Skip to Content


25 years after the Rushdie fatwa, are we more or less afraid of Islamism?

14 February 2014

1:37 PM

14 February 2014

1:37 PM

It’s 25 years since the late Ayatollah Khomeini issued history’s worst Valentine’s Day message to author Salman Rushdie, during that momentous spring when communism began to topple in Poland and Hungary, the world wide web was invented, and the Iranian leader issued in a new age of religious tension.

The background is full of paradoxes and ironies, such as the fact that the book had been on sale in Tehran for months before and no one seemed to care, and the whole thing was rather cooked up as part of Iran’s struggle with the Saudis; for anyone interested in the background I can’t recommend Kenan Malik’s From Fatwa to Jihad highly enough.

But what really matters is the answer to the question: have things got better or worse? Are we more cowed now than we were then? I would say, overall, that they’ve got worse, but then I would say that.

It’s striking when you read about people involved in the novel how naïve their attitudes seem in retrospect; today such a book proposal, even from someone as great as Rushdie, would be destroyed in the first trimester. No one would touch it.

Unfortunately that’s because British society rather set the tone in 1989, including a great deal of conservatives who did not back Rushdie to the hilt, a grave error of principle and self-interest (easy to say now, I’m sure I would have done the same).

Liberals were more split, between supporters of freedom and supporters of equality, and still are to some extent; the cultural relativism line has worn thin, but as with the recent question of the segregation of the sexes you still find people using tortured logic to defend such practices and calling it a Right-wing plot to discredit Islam.

That’s because, like Rushdie’s tormentors, the religious reactionaries of 2014 have been given protection by the politics of race; another, less discussed factor, is the culture of censorship established by the campus thought police of the 1970s and 1980s.

Later, much damage was done by the overuse of the rather dubious term ‘Islamophobia’. This came to the fore during the 2005 Danish cartoon crisis, when newspaper columnists threw around the I-word even as their own papers were scared – literally Islamophobic – of printing some stupid cartoons.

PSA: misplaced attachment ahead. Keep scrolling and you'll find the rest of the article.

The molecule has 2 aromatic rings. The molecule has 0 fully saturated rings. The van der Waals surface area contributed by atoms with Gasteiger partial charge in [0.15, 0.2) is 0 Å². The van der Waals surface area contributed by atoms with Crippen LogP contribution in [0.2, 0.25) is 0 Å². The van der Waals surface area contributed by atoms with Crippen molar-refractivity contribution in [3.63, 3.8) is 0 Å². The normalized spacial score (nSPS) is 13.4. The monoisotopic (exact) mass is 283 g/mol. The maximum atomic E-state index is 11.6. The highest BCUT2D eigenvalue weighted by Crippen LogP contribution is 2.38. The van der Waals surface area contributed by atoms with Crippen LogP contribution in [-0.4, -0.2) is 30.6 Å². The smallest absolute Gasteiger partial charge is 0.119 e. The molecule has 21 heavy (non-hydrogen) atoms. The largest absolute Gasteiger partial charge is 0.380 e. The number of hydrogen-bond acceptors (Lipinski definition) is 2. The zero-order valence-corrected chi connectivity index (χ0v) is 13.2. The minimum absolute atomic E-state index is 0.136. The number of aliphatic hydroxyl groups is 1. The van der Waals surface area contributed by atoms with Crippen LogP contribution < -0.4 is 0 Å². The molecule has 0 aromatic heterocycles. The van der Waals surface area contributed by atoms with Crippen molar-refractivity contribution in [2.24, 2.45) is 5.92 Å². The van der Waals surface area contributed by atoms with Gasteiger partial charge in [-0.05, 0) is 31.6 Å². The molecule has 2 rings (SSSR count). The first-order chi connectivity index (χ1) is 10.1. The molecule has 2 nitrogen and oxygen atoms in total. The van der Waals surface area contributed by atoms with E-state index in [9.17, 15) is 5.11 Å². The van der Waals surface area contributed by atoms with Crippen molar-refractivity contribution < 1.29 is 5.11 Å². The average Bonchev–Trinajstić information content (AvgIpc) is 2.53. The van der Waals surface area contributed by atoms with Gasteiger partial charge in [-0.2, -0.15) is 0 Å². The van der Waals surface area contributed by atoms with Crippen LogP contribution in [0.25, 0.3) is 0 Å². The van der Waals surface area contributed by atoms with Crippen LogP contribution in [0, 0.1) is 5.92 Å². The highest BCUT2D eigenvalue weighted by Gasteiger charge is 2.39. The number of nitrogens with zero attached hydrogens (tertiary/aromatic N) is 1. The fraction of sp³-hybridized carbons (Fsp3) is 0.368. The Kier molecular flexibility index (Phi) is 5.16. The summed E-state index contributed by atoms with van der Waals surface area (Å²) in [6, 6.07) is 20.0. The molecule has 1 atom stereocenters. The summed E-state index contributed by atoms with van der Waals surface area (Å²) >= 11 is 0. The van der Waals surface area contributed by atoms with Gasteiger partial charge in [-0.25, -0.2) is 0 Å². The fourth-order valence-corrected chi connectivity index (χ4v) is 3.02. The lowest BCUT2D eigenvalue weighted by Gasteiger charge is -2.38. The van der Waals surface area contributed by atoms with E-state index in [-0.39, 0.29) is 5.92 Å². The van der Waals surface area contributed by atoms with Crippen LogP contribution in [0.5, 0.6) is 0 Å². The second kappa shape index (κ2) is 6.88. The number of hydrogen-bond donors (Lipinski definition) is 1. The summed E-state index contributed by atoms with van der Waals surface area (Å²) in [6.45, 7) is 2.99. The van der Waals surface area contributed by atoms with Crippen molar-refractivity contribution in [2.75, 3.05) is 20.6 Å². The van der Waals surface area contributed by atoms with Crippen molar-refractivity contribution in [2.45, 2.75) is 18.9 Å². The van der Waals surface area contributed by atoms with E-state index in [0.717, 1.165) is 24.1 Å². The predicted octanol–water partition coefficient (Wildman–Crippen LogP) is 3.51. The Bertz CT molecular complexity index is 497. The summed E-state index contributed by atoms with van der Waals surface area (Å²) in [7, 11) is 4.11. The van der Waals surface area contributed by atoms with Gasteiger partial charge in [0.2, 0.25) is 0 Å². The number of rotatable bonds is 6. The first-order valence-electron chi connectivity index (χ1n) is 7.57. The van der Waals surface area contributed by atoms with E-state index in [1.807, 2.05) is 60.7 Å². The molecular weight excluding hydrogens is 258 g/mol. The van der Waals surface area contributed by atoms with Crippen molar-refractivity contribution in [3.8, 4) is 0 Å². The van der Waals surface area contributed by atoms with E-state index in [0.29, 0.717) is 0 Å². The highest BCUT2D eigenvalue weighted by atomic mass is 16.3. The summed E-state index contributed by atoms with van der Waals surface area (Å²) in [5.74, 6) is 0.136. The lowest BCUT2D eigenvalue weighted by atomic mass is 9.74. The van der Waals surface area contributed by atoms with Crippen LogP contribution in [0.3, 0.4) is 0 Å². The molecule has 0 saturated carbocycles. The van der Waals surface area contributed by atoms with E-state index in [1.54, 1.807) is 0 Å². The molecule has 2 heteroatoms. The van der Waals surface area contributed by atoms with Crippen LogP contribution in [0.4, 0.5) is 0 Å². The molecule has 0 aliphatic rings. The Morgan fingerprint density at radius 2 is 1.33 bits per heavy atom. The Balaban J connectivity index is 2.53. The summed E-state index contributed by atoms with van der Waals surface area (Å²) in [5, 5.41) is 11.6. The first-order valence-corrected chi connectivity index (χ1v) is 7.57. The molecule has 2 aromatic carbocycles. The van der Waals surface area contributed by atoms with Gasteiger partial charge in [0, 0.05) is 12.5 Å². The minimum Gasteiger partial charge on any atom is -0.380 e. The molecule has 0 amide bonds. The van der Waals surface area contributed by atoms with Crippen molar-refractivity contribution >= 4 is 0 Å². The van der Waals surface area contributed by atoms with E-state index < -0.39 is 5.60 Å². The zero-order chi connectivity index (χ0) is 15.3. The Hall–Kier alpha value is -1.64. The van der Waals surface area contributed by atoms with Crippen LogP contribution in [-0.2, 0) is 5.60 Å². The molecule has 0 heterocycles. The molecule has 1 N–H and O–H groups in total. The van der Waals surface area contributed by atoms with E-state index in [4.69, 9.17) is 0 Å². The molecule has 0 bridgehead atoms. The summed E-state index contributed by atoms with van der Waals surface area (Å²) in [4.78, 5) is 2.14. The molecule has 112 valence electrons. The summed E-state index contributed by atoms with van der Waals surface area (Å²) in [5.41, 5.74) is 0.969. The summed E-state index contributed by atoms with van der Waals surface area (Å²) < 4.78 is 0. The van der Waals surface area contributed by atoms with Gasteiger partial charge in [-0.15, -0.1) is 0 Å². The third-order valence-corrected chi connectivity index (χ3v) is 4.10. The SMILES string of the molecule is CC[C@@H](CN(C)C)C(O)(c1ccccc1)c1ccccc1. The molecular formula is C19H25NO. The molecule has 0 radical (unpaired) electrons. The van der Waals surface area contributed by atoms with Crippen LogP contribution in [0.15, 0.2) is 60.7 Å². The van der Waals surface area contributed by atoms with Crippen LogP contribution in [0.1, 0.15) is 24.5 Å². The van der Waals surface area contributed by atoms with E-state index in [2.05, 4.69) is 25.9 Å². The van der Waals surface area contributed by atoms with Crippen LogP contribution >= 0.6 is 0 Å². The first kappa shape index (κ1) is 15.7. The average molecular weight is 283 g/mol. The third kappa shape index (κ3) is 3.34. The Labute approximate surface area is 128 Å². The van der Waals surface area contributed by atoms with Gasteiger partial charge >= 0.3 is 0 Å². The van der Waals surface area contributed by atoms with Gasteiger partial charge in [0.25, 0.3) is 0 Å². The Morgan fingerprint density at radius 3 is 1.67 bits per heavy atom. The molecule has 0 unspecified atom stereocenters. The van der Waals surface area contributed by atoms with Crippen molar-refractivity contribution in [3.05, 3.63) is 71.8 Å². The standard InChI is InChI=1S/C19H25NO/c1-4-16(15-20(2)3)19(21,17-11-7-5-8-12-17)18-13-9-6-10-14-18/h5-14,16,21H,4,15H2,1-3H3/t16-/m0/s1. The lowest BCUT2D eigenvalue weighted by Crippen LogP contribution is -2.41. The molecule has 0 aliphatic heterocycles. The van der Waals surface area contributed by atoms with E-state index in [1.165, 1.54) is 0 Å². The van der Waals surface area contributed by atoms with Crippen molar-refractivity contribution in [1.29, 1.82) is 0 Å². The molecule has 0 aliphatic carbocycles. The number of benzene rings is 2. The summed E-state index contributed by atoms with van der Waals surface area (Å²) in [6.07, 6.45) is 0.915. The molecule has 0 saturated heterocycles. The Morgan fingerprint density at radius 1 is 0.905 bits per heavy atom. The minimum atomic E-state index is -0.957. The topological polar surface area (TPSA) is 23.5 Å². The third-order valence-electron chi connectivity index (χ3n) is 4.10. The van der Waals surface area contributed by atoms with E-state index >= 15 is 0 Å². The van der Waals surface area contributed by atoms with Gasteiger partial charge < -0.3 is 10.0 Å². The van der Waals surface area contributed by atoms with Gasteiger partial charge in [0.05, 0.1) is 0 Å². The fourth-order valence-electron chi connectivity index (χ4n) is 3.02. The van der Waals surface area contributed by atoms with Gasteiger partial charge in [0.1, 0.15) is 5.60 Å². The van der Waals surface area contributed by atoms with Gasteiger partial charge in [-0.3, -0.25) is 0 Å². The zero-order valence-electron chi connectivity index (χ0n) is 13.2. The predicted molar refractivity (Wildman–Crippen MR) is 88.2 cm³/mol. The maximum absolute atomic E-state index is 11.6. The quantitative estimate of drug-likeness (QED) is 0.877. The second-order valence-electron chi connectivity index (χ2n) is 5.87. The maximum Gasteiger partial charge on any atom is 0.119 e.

Nineteen-eighty-nine seems like an alien place to us, now; can you imagine explaining to someone from that year that 25 years later people from Sussex would be traveling to Syria to blow themselves up in the name of Islam? Go further back and explain that to someone another 25 years away, in 1964, when Beatlemania was at its height and Larkin, Lady Chatterley and the pill had all happened. Part of this is just sheer demographic change; when the pill was introduced Britain’s Muslim population was 50,000 – one in a thousand – and when Rushdie’s book was released it was under 2 per cent. It’s now 5 per cent and among my children’s generation double that. Does that suggest to anyone that a new Satanic Verses will be permitted this century?

There are optimistic signs among those who value liberty; although only a tiny proportion of British-Pakistanis identify as atheists, there is a small but growing population of liberal and ex-Muslims prepared to make the criticism and ridicule that all religions must be met with if they are not to oppress those around them (the same pressures that affected Christianity, and rightly so). The recent attempts by self-appointed ‘community leaders’ to whip up outrage over the Jesus and Mo cartoons were met with an impressive unity by London society.

As long as that continues a better future awaits everyone, not the least western Muslims, none of whom are helped by secular people ‘respecting’ their religion by being too scared to criticise it.

After the cartoon saga lots of weasel-worded western politicians chided the poor Danes for not ‘respecting’ Islam, as if people firebombing churches over a cartoon they’d never seen were worthy of respect rather than contempt; but respect in one sense simply means fear, and that’s exactly what people have felt these last 25 years.

As Nick Cohen has pointed out before, it is because we are scared to admit that we are afraid that religious reactionaries are still able to use the cloak of victimhood to use western liberal arguments to attack liberalism. Once we all admit this depressing truth, we’re halfway there. So let’s all just say it – I’m afraid!

Subscribe to The Spectator today for a quality of argument not found in any other publication. Get more Spectator for less – just £12 for 12 issues.

Show comments


The Spectator Comment Policy

Please read our Comment Policy before commenting.